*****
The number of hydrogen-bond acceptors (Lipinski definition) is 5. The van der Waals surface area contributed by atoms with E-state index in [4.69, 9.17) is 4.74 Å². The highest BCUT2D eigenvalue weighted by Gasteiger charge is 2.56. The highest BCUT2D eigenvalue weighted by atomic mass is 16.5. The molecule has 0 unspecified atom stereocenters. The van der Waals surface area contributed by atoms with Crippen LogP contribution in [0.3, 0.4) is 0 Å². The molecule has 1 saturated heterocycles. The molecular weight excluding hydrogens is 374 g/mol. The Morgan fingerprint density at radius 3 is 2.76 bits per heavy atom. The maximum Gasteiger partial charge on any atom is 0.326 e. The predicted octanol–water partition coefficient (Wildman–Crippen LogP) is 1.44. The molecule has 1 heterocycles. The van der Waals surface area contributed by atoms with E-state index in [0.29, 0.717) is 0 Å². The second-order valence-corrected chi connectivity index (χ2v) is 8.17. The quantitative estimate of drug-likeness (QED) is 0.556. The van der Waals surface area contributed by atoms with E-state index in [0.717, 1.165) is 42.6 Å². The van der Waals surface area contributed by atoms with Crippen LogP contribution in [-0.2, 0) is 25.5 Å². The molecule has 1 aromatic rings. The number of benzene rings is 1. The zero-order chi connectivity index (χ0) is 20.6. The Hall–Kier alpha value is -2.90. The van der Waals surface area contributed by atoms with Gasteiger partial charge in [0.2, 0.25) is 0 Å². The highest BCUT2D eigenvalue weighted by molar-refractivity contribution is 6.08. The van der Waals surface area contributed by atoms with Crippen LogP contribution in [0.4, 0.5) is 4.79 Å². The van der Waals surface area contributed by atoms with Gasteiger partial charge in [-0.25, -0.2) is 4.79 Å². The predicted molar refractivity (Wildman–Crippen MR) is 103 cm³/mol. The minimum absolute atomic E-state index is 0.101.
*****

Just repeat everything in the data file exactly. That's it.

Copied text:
The number of hydrogen-bond acceptors (Lipinski definition) is 5. The van der Waals surface area contributed by atoms with E-state index in [4.69, 9.17) is 4.74 Å². The highest BCUT2D eigenvalue weighted by Gasteiger charge is 2.56. The highest BCUT2D eigenvalue weighted by atomic mass is 16.5. The molecule has 0 unspecified atom stereocenters. The van der Waals surface area contributed by atoms with Crippen LogP contribution in [0.3, 0.4) is 0 Å². The molecule has 1 saturated heterocycles. The molecular weight excluding hydrogens is 374 g/mol. The Morgan fingerprint density at radius 3 is 2.76 bits per heavy atom. The maximum Gasteiger partial charge on any atom is 0.326 e. The predicted octanol–water partition coefficient (Wildman–Crippen LogP) is 1.44. The molecule has 1 heterocycles. The van der Waals surface area contributed by atoms with E-state index in [0.29, 0.717) is 0 Å². The second-order valence-corrected chi connectivity index (χ2v) is 8.17. The quantitative estimate of drug-likeness (QED) is 0.556. The van der Waals surface area contributed by atoms with E-state index in [0.717, 1.165) is 42.6 Å². The van der Waals surface area contributed by atoms with Crippen LogP contribution in [-0.2, 0) is 25.5 Å². The molecule has 1 aromatic rings. The number of benzene rings is 1. The zero-order chi connectivity index (χ0) is 20.6. The Hall–Kier alpha value is -2.90. The van der Waals surface area contributed by atoms with Gasteiger partial charge in [0.2, 0.25) is 0 Å². The highest BCUT2D eigenvalue weighted by molar-refractivity contribution is 6.08. The van der Waals surface area contributed by atoms with Crippen LogP contribution in [0.4, 0.5) is 4.79 Å². The van der Waals surface area contributed by atoms with Gasteiger partial charge in [-0.25, -0.2) is 4.79 Å². The predicted molar refractivity (Wildman–Crippen MR) is 103 cm³/mol. The minimum absolute atomic E-state index is 0.101.